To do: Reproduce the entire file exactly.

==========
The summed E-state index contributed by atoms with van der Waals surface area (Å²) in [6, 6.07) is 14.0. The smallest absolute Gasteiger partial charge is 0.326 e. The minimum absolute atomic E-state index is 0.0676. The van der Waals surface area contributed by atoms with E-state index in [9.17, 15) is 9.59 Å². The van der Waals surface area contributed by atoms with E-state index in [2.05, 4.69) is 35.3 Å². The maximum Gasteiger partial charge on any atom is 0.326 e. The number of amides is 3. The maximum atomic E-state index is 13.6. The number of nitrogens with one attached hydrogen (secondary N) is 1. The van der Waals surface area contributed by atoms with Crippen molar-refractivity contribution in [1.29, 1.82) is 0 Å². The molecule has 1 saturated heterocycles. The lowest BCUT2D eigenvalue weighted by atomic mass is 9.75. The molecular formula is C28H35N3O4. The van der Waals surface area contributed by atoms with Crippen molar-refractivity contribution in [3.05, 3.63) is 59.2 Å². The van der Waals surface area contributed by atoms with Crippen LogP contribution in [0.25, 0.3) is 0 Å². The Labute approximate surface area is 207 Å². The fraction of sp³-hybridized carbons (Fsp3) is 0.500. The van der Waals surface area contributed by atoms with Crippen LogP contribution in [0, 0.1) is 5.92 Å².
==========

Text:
The summed E-state index contributed by atoms with van der Waals surface area (Å²) in [6, 6.07) is 14.0. The smallest absolute Gasteiger partial charge is 0.326 e. The minimum absolute atomic E-state index is 0.0676. The van der Waals surface area contributed by atoms with E-state index in [9.17, 15) is 9.59 Å². The van der Waals surface area contributed by atoms with E-state index in [2.05, 4.69) is 35.3 Å². The maximum Gasteiger partial charge on any atom is 0.326 e. The number of amides is 3. The maximum atomic E-state index is 13.6. The number of nitrogens with one attached hydrogen (secondary N) is 1. The van der Waals surface area contributed by atoms with Crippen molar-refractivity contribution in [1.29, 1.82) is 0 Å². The molecule has 1 saturated heterocycles. The lowest BCUT2D eigenvalue weighted by atomic mass is 9.75. The molecular formula is C28H35N3O4. The van der Waals surface area contributed by atoms with Crippen molar-refractivity contribution in [3.05, 3.63) is 59.2 Å². The van der Waals surface area contributed by atoms with Crippen LogP contribution in [0.25, 0.3) is 0 Å². The Labute approximate surface area is 207 Å². The fraction of sp³-hybridized carbons (Fsp3) is 0.500. The van der Waals surface area contributed by atoms with Crippen LogP contribution in [0, 0.1) is 5.92 Å².